Sorry to take up so much space, and Christmas blessings to you.

  22. Quanah says:

    Hear, hear!

  23. AndyMo says:

    “What they are doing is aiding a protest against the Catholic Church.”

    Um, isn’t that just what Lutherans do?

  24. chuckharold says:

    Your point is well taken. These other churches think they are being nice by offering space, but in fact they are insulting the Catholic church. [I don’t think they are trying to be “nice”. I think they are playing a political game. They disagree with the Catholic Church’s teaching and this is a chance to stick it to the Church. It’s a protest.]
    The side-bar could, however, accommodate a discussion about who can be ordained a Priest. As I understand it, however, we are not allowed to discuss that issue. Perhaps, Father, you could write about that issue and the married Priest issue at the same time. The Eastern Rite of the Roman Catholic Church allows married Priests. The Latin Rite of the Roman Catholic Church allows married Priest who are converts from the Anglican Tradition. So the “twelve Apostles” argument goes down in flames. And, why not women? These are, as I’m sure you will point out in your article, simply man-made rules that can be changed without a hint at changing dogma.

  25. jflare says:

    chuck,
    “So the “twelve Apostles” argument goes down in flames.”
    Why? It may be that the Anglicans allow married priests, but the operative term there is “allow”. For my understanding they don’t precisely encourage more men to be married priests, nor do they allow married priests to be bishops. I think the same circumstance may apply to Eastern Orthodox. Neither of these rites will be the silver bullet to end the discipline of priestly celibacy that many seem to insist.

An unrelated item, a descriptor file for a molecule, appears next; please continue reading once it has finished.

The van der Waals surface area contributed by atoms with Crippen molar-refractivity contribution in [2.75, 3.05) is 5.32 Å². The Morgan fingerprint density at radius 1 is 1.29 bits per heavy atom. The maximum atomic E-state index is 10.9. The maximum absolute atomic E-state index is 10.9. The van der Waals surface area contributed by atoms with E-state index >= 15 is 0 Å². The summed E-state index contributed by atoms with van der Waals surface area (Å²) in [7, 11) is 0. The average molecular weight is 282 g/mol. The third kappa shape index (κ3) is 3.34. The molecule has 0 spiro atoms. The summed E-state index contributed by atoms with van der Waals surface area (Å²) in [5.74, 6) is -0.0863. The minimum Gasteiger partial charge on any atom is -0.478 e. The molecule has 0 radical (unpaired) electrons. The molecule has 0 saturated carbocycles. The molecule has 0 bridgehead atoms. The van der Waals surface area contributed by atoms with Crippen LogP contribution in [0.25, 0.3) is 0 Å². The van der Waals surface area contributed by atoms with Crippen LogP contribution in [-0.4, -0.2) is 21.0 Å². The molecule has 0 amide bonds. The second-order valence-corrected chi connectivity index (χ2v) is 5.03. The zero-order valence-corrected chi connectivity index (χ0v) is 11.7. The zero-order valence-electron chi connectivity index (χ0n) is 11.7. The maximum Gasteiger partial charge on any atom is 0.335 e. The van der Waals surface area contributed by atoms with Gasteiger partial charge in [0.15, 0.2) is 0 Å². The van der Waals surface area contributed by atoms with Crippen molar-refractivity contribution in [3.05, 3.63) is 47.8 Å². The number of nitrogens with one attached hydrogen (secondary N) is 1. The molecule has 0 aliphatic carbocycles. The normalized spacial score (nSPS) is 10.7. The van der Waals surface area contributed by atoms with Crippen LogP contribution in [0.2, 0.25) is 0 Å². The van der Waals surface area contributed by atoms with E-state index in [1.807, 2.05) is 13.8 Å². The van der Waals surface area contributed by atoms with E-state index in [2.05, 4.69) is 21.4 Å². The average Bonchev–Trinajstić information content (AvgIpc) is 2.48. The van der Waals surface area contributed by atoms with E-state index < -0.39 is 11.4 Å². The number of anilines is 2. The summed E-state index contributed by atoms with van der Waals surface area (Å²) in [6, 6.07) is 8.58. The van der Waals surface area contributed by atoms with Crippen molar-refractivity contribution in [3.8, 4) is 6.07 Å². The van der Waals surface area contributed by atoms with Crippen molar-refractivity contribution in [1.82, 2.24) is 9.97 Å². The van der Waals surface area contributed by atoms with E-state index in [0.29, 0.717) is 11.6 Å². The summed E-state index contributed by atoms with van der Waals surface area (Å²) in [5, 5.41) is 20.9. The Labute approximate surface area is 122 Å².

“These are, as I’m sure you will point out in your article, simply man-made rules that can be changed without a hint at changing dogma.”

    I understand priestly celibacy to be a man-made rule for the good of all, including the priest. I believe John Paul II even cast the discipline as a gift given by the Holy Spirit to ordained men. As to women being ordained priests, I believe the Church has declared on several occasions that women’s ordination is not theologically possible. Not sure if any pope has formally declared it dogmatically or not, but the question of ordaining women is not a matter of a man-made rule, regardless of what various Protestant denominations or progressive-minded Catholics might wish to insist.

  26. Johnno says:

    We’d have a better chance getting Pope Francis to wash her feet than we would enforcing our so-called privileges on the Ecumenical bandwagon. Don’t you all realize that everyone on the Ecumenical-ship is in the first class cabin, while the Catholics are bunk-bedding near the coal-furnace? Those in charge of ecumenism strike me as being closet-Lutherans anyway…

  27. Tantum Ergo says:

    “Priestess”… sounds kind of PAGAN, doesn’t it?
    I think the term is a great fit, and should be the “term of choice.”

  28. Eugene says:

    Father Z said “bishops have to take action”..oh please God when? How long do we wait on this and a host of other issues.

  29. SomeGuyFromND says:

    Its funny, really. Here I sit on the other side of the fence (an ELCA-type Lutheran) and have been saying that this sort of thing both hinders true ecumenism and makes Christ and our confession of Him secondary to socio-political “inclusivity” doctrine for some time. Alas, I am seldom taken seriously by those in my denomination.